Tuesday, June 08, 2010

Andrew Moravcsik Defends Europe

European Unity Flagging?
Image by Markus Schreiber/AP
(Image from Newsweek)

I recently suggested that Europe can survive as an economic union -- especially if it wants a stable euro that will eventually serve as the currency for the entire EU -- only if it moves toward greater centralization (while also overcoming its democratic deficit), but in his article "In Defense of Europe" (Newsweek, May 30, 2010), Princeton University professor and expert on the EU Andrew Moravcsik disagrees with me:
European countries consistently find common solutions not because they are sentimental believers in the European ideal but because they inhabit the world's most economically interdependent continent. They have no choice but to cooperate. Witness the result of the May currency crisis: a stronger Europe but without the extreme centralized federalism some advocate.
I guess that "extreme" is always bad, but Moravcsik admits some movement toward more centralization:
[A] "United States of Europe" has long been the dream of European federalists. Some movement in this direction can be discerned. European leaders will meet next month to discuss a new stability pact, with real penalties for noncompliance.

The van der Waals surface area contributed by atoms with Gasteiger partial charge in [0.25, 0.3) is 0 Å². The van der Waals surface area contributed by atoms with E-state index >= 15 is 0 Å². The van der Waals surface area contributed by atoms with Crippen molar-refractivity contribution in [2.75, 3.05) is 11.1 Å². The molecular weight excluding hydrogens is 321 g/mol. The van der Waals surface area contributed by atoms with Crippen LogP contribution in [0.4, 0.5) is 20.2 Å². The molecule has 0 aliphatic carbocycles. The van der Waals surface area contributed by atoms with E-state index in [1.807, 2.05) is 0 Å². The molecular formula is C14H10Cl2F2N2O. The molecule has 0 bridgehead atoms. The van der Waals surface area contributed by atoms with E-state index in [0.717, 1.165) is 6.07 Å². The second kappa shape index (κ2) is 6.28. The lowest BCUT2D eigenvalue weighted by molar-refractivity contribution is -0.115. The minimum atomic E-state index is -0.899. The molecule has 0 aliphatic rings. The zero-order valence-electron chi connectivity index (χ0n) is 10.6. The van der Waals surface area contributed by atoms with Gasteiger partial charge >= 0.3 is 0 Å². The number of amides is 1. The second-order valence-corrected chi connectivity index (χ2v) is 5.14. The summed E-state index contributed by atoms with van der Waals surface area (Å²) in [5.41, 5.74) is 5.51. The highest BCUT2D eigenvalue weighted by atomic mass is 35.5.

But he thinks that it won't go far:
Yet there are limits to any centralized strategy . . . . Brussels has no mandate to dictate national solutions in sensitive areas like pensions, social welfare, and labor flexibility. Such policies succeed only when they reflect carefully crafted deals among parties, unions, and businesses specific to particular countries. Governments jealous of their sovereignty are loath to transfer these policies to technocrats.
Yes, those are barriers, but if the European Central Bank is to have more power to protect the euro and enforce a common economic policy, then greater political centralization seems inevitable to me. Moravcsik believes differently, perhaps based on some musicological belief in a concert of Europe, or at least the EU states' concerted interests grounded in realism: